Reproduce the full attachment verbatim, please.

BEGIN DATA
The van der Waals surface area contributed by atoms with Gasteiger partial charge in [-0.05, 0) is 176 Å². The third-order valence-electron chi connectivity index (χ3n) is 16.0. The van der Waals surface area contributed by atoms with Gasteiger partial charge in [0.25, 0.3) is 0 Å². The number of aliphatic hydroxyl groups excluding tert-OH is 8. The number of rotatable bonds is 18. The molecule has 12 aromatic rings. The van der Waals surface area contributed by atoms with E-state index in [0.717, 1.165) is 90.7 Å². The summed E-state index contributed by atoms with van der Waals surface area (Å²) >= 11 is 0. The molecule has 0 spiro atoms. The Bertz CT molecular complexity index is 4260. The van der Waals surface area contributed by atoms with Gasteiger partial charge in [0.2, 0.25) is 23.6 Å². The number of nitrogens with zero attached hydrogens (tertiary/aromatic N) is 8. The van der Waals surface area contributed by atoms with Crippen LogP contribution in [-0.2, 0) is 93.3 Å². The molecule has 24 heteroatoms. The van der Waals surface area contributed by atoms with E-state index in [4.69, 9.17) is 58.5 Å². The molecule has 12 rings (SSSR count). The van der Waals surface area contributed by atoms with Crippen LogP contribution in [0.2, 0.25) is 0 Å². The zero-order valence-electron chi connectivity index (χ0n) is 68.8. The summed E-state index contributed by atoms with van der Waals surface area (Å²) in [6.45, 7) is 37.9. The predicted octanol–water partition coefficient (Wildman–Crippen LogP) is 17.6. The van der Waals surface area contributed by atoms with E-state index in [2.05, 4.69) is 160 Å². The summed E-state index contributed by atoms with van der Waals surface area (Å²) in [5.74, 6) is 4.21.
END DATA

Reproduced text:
The van der Waals surface area contributed by atoms with Gasteiger partial charge in [-0.05, 0) is 176 Å². The third-order valence-electron chi connectivity index (χ3n) is 16.0. The van der Waals surface area contributed by atoms with Gasteiger partial charge in [0.25, 0.3) is 0 Å². The number of aliphatic hydroxyl groups excluding tert-OH is 8. The number of rotatable bonds is 18. The molecule has 12 aromatic rings. The van der Waals surface area contributed by atoms with E-state index in [0.717, 1.165) is 90.7 Å². The summed E-state index contributed by atoms with van der Waals surface area (Å²) >= 11 is 0. The molecule has 0 spiro atoms. The Bertz CT molecular complexity index is 4260. The van der Waals surface area contributed by atoms with Gasteiger partial charge in [0.2, 0.25) is 23.6 Å². The number of nitrogens with zero attached hydrogens (tertiary/aromatic N) is 8. The van der Waals surface area contributed by atoms with Crippen LogP contribution in [-0.2, 0) is 93.3 Å². The molecule has 24 heteroatoms. The van der Waals surface area contributed by atoms with E-state index in [4.69, 9.17) is 58.5 Å². The molecule has 12 rings (SSSR count). The van der Waals surface area contributed by atoms with Crippen LogP contribution in [0.2, 0.25) is 0 Å². The zero-order valence-electron chi connectivity index (χ0n) is 68.8. The summed E-state index contributed by atoms with van der Waals surface area (Å²) in [6.45, 7) is 37.9. The predicted octanol–water partition coefficient (Wildman–Crippen LogP) is 17.6. The van der Waals surface area contributed by atoms with E-state index in [2.05, 4.69) is 160 Å². The summed E-state index contributed by atoms with van der Waals surface area (Å²) in [5.74, 6) is 4.21.